Climate change is something most of us can now get behind, but sometimes it can be difficult to know how to help. That’s where Earth Hour comes in: this annual global event aims to raise awareness both of the cause and of the little things we can do to help reverse the effects of global warming. So, what is it and what actually happens? Here’s everything you need to know about Earth Hour 2022.
What is Earth Hour 2022?
Earth Hour 2022 is an event run by the World Wildlife Fund (WWF) to raise awareness of the climate crisis. The premise is pretty simple: since 2007, people across the world have turned out their lights for one hour on the last Saturday in March. It’s a symbolic gesture that aims to ‘increase awareness and spark global conversations on protecting nature’.
When is Earth Hour 2022?
The event takes place on Saturday March 26, between 8.30pm and 9.30pm. People are encouraged to take part by switching off all non-essential lights during that period to show their support for nature and the climate.
What happens during Earth Hour 2022?
That’s up to you. If you’re taking part, the WWF recommends using the hour to reconnect with nature, cook an environmentally-sound meal or just spend some quality time with friends and family. There’s even an official Earth Hour Spotify playlist you can listen to. If you’re looking for something more challenging, you could use the time to log your details on the My Footprint app, which calculates the environmental impact of your daily habits (and suggests ways to improve them, too). The charity is also running a series of online and in-person events you can join, including storytelling in the dark and worksheets for children. Find out more here.
What is Earth Hour 2022 trying to solve?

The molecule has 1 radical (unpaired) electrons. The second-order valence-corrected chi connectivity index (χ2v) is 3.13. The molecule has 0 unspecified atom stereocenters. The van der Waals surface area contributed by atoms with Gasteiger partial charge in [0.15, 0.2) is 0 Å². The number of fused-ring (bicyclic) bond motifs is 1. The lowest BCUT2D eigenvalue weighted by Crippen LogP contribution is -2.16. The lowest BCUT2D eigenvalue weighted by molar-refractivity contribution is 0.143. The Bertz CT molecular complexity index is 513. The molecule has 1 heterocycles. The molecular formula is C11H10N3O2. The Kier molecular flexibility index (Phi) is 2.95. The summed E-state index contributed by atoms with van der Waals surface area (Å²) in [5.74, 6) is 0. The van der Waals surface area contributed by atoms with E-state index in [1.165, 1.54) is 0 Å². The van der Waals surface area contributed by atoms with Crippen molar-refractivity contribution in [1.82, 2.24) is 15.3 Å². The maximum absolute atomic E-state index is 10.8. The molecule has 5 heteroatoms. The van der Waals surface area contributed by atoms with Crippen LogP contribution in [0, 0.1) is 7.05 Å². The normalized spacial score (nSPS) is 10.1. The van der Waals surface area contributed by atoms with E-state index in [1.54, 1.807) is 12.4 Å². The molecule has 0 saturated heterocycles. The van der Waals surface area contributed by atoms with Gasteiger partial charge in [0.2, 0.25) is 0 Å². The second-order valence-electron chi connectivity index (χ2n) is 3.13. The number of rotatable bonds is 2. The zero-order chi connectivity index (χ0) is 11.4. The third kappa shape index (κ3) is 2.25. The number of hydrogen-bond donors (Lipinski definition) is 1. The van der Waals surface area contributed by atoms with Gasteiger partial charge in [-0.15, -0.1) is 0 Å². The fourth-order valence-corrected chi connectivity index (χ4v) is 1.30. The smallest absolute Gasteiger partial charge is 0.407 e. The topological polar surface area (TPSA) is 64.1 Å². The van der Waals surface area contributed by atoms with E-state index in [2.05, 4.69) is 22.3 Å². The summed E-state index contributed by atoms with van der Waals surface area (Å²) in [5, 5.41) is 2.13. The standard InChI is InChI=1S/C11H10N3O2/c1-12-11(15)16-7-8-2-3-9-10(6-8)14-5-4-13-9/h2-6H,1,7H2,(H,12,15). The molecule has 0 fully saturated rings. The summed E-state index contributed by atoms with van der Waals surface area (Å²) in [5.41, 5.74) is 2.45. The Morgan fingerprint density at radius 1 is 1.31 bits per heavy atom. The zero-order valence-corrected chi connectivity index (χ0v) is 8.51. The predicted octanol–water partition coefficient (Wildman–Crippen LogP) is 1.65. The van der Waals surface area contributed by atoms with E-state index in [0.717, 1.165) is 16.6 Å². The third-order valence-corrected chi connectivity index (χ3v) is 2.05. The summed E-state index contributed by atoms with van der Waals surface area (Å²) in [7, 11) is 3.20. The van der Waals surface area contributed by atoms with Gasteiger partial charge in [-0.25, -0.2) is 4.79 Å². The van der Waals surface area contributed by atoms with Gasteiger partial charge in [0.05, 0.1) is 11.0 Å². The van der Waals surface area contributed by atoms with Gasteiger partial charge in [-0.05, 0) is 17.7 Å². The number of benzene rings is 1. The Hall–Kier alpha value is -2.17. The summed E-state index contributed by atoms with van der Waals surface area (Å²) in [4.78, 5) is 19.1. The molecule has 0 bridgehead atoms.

Earth Hour is trying to solve the issue of climate change by bringing it to the attention of government, businesses and individuals. The gesture is supposed to demonstrate how many people across the world care about the environment, and shift policy in the right direction.
Marco Lambertini, the director-general of WWF International, said: ‘Whether it is a decline in pollinators, fewer fish in the ocean and rivers, disappearing forests or the wider loss of biodiversity, the evidence is mounting that nature is in free fall.
‘This is because of the way we live our lives and run our economies. Protecting nature is our moral responsibility but losing it also increases our vulnerability to pandemics, accelerates climate change and threatens our food security.’
How does Earth Hour 2022 help the environment?
The impact of Earth Hour is hard to measure, as it’s more about awareness than tangible change. There have been some concrete connected changes, though: in 2013, an ‘Earth Hour Forest’ was launched by WWF Uganda to restore 2,700 hectares of degraded land. And in Shanghai, ‘solar trees’ have been set up across the city which allow the public to charge their phones with renewable energy. A 2014 study looked at energy usage across ten countries during Earth Hour, and found it dropped by an average of 4 percent.
The event still has its detractors, though. Environmentalist Bjørn Lomborg has described Earth Hour as an ‘ineffective feel-good event’, while a spokesperson from the UK’s National Grid said that turning electricity off and on over a short period of time can actually increase emissions. We reckon that if you’re looking to take part in Earth Hour, it’s probably best to twin it with something more impactful, too.
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